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Serving: NE
closeup of cattle Chrystal Houston
CORRALED: These cattle were rounded up by Kim and Lindy Siebert using a new portable corral —one of three bought by the Rainwater Basin Joint Venture.

Restoring Nebraska wetlands through cattle grazing

New equipment makes it easier for producers to load cattle in and out of wetlands in the Rainwater Basin.

By Chrystal Houston

The sun is rising over a pasture just south of York, Neb., on a late-summer day. Prairie grasses sway in the breeze at the spot, called the Kirkpatrick Basin North. Black-eyed Susans and Mexican hats flash their bright yellows and reds to attract the buzzing pollinators.

Water is pooled in the low-lying areas and meadowlarks fill the air with sound. Looking at this unassuming patch of prairie, you may not guess how important this idyllic landscape is — or how fragile.

Wetlands such as this provide essential water filtration and aquifer recharge. They also are habitat for hundreds of species, including whooping cranes, peregrine falcons and bald eagles.

Wetlands in Nebraska are a valuable natural resource that have been negatively affected in the past 150 years through land development and cultivation. Restoring these areas is the goal of a new collaboration between the Rainwater Basin Joint Venture and the Upper Big Blue Natural Resources District.

At the Kirkpatrick Basin, the birds are joined by a herd of black Angus cattle who have just been rounded up. Hemmed in by a shiny new portable corral, they are led into a chute, up a ramp and onto an idling semi.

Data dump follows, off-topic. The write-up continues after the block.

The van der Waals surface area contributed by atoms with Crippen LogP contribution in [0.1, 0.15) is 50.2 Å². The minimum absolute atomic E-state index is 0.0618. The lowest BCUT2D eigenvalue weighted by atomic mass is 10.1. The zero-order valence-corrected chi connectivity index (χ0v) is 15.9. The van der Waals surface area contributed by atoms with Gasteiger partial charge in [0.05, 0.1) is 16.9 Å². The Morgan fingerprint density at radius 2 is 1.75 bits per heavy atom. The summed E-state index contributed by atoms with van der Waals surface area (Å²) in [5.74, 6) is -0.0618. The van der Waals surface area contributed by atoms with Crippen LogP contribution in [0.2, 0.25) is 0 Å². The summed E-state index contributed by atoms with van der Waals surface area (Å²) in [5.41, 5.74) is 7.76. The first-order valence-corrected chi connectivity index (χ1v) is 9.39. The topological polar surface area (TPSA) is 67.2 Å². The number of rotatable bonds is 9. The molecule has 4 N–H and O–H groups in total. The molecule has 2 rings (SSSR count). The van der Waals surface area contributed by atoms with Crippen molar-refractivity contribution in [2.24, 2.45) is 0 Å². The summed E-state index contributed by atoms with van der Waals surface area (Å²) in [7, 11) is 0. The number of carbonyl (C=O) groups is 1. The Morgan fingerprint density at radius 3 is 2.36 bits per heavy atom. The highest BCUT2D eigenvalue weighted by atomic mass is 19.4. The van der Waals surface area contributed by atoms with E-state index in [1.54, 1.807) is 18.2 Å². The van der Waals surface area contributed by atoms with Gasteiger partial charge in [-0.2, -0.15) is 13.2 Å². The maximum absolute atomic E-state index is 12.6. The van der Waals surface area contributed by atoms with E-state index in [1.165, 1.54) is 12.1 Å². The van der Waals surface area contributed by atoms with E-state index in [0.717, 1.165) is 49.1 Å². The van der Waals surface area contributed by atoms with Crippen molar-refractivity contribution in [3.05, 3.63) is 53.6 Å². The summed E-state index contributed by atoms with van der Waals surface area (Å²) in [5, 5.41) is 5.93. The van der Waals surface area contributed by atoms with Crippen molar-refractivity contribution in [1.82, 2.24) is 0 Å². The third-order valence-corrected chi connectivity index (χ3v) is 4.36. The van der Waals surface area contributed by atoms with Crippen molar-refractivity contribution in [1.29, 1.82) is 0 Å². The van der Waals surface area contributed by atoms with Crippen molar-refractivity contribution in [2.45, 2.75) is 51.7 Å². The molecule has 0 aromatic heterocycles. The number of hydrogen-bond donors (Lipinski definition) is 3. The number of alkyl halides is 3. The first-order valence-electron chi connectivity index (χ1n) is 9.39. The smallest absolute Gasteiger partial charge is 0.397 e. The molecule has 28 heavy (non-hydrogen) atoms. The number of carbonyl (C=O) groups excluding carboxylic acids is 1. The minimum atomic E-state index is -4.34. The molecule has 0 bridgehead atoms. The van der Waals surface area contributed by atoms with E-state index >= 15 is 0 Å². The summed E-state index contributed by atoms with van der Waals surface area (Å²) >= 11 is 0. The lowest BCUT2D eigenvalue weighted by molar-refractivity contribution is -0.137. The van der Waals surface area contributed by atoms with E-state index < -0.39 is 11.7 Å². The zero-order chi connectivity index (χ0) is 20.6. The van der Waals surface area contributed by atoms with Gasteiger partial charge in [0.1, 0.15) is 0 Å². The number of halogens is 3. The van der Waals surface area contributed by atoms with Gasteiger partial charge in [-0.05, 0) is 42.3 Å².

This herd of 40 cow-calf pairs has spent the summer grazing the 355-acre wetland, which is managed by Nebraska Game and Parks. Similar to the bison who once roamed freely across this range, the cattle have mowed down many invasive species such as reed canary grass and smooth brome, turned the Earth and fertilized it, and spread seeds of native plants — including switchgrass and prairie clover.

The paths they've created through the dense brush provide habitat for the local pheasant population and other wildlife.

Providing an incentive

The cattle are owned by Kim and Lindy Siebert, who are using a new Rawhide Portable Corral for the first time. The corral is one of three purchased by the Rainwater Basin Joint Venture through a grant from the Nebraska Environmental Trust for cattle producers in the Upper Big Blue and neighboring NRDs.

The equipment makes it easier for producers to load cattle in and out of wetlands and is provided for free use through the NRDs as an incentive for grazing wetlands.

The Sieberts have raised cattle in York County for four decades. "Just before we got married in 1979, Kim bought his first cattle. So, we started our marriage $100,000 in debt," Lindy says with a laugh.

Their cow-calf operation typically has about 150 pairs each year, which they graze locally — often in wetland areas. Why wetlands?

"That's the biggest pasture left in York County," Kim says. "These are some of the only large blocks of grass still available. Yes, they come with rules and regulations that are not always convenient, but it is still the most economical way to raise cattle in this area."

The portable corral is modular, allowing for setup as one large pen or smaller sections. It also features a head gate to make treating individual animals for illness simpler. This is important as grazing wetlands comes with an added risk of hoof rot and pink eye.

"The wetter the year, the less problems we have, because the water is fresher," Kim says. "When the weather is dry and the water is stagnant, we seem to have more problems."

In fact, it's been so wet lately that they used a kayak to round up some of the cattle in the wetland this year, Kim says with a chuckle.